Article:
Koko, the internationally famed gorilla who had developed the ability to communicate in sign language died in her sleep at age 46.
Koko was known as an extremely intelligent mammal for several reasons. She could understand more than 2,000 words of spoken English. She had mastered 1,000 signs that were taught to her by researcher Francine Patterson. Koko was also the subject of several documentaries.
According to the National Geographic, the western lowland gorilla Koko was originally named Hanabi-ko, Japanese for “fireworks child,” at the San Francisco Zoo. After being moved around the world, she came to reside in the Gorilla Foundation’s preserve in California.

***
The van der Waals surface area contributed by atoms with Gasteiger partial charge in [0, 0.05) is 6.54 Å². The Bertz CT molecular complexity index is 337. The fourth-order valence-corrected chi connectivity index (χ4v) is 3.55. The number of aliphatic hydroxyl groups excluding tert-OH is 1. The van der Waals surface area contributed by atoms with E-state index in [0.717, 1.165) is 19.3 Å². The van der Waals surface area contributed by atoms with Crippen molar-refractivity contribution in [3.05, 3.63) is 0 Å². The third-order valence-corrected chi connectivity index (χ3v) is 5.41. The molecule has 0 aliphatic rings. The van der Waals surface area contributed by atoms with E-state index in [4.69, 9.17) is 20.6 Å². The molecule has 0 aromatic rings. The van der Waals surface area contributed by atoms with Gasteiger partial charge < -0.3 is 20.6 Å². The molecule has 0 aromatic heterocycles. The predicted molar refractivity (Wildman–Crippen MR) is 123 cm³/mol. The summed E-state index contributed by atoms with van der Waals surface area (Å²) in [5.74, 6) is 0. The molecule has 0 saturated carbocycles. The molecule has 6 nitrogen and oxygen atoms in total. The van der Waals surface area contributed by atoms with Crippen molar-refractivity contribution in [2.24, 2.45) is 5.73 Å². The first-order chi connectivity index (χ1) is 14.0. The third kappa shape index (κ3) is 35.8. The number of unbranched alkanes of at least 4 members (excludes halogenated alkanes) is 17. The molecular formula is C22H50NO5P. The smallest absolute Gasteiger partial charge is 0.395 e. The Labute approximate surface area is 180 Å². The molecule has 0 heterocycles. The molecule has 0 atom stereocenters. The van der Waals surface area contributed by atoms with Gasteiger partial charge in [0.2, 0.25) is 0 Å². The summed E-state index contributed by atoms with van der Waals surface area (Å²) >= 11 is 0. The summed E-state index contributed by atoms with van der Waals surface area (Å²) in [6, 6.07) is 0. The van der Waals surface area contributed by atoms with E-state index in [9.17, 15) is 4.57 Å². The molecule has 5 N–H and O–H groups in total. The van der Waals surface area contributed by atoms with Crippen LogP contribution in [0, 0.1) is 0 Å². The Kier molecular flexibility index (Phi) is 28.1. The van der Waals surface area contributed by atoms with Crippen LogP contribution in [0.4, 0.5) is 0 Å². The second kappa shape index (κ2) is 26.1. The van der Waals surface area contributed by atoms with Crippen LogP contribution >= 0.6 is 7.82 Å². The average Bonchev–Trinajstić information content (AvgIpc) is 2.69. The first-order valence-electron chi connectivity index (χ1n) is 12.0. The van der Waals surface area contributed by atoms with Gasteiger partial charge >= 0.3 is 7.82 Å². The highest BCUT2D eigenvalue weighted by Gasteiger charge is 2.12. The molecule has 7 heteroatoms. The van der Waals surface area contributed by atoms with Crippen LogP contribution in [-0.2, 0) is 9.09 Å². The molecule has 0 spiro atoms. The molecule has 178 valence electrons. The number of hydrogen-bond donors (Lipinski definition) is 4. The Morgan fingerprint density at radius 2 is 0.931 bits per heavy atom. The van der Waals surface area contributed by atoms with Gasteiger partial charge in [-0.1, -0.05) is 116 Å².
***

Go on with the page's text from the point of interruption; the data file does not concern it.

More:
Koko adopted a kitten called All Ball and when the latter died after being hit by a car, Koko was seen on camera expressing her grief saying: “Cat, cry, have-sorry, Koko-love.”
She stuck up a friendship with several celebrities including actor and comedian Robin Williams and Betty White. Scientists were surprised when Koko displayed an ability to play the recorder and was thought to have an IQ of between 75 and 95, with the human average being 100.
A Gorilla Foundation press release said: “Koko touched the lives of millions as an ambassador for all gorillas and an icon for interspecies communication and empathy. She was beloved and will be deeply missed.”